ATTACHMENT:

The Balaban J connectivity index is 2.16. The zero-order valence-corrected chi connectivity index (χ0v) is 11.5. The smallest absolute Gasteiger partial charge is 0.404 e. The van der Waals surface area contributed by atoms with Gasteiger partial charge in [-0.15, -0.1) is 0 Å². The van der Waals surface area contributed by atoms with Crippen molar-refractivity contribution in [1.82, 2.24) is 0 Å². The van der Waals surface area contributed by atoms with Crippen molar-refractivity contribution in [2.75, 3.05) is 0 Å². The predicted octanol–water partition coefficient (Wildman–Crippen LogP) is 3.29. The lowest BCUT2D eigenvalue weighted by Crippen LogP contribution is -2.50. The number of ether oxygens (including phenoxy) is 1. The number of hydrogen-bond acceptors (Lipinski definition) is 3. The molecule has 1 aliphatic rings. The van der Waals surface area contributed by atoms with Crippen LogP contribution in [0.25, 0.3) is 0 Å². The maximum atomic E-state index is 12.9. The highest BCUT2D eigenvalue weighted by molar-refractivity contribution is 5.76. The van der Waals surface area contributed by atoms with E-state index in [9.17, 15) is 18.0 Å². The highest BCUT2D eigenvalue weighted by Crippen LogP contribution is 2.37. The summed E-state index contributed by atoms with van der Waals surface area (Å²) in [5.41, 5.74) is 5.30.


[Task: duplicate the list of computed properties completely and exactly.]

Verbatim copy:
The Balaban J connectivity index is 2.16. The zero-order valence-corrected chi connectivity index (χ0v) is 11.5. The smallest absolute Gasteiger partial charge is 0.404 e. The van der Waals surface area contributed by atoms with Gasteiger partial charge in [-0.15, -0.1) is 0 Å². The van der Waals surface area contributed by atoms with Crippen molar-refractivity contribution in [1.82, 2.24) is 0 Å². The van der Waals surface area contributed by atoms with Crippen molar-refractivity contribution in [2.75, 3.05) is 0 Å². The predicted octanol–water partition coefficient (Wildman–Crippen LogP) is 3.29. The lowest BCUT2D eigenvalue weighted by Crippen LogP contribution is -2.50. The number of ether oxygens (including phenoxy) is 1. The number of hydrogen-bond acceptors (Lipinski definition) is 3. The molecule has 1 aliphatic rings. The van der Waals surface area contributed by atoms with Crippen LogP contribution in [0.25, 0.3) is 0 Å². The maximum atomic E-state index is 12.9. The highest BCUT2D eigenvalue weighted by molar-refractivity contribution is 5.76. The van der Waals surface area contributed by atoms with E-state index in [9.17, 15) is 18.0 Å². The highest BCUT2D eigenvalue weighted by Crippen LogP contribution is 2.37. The summed E-state index contributed by atoms with van der Waals surface area (Å²) in [5.41, 5.74) is 5.30.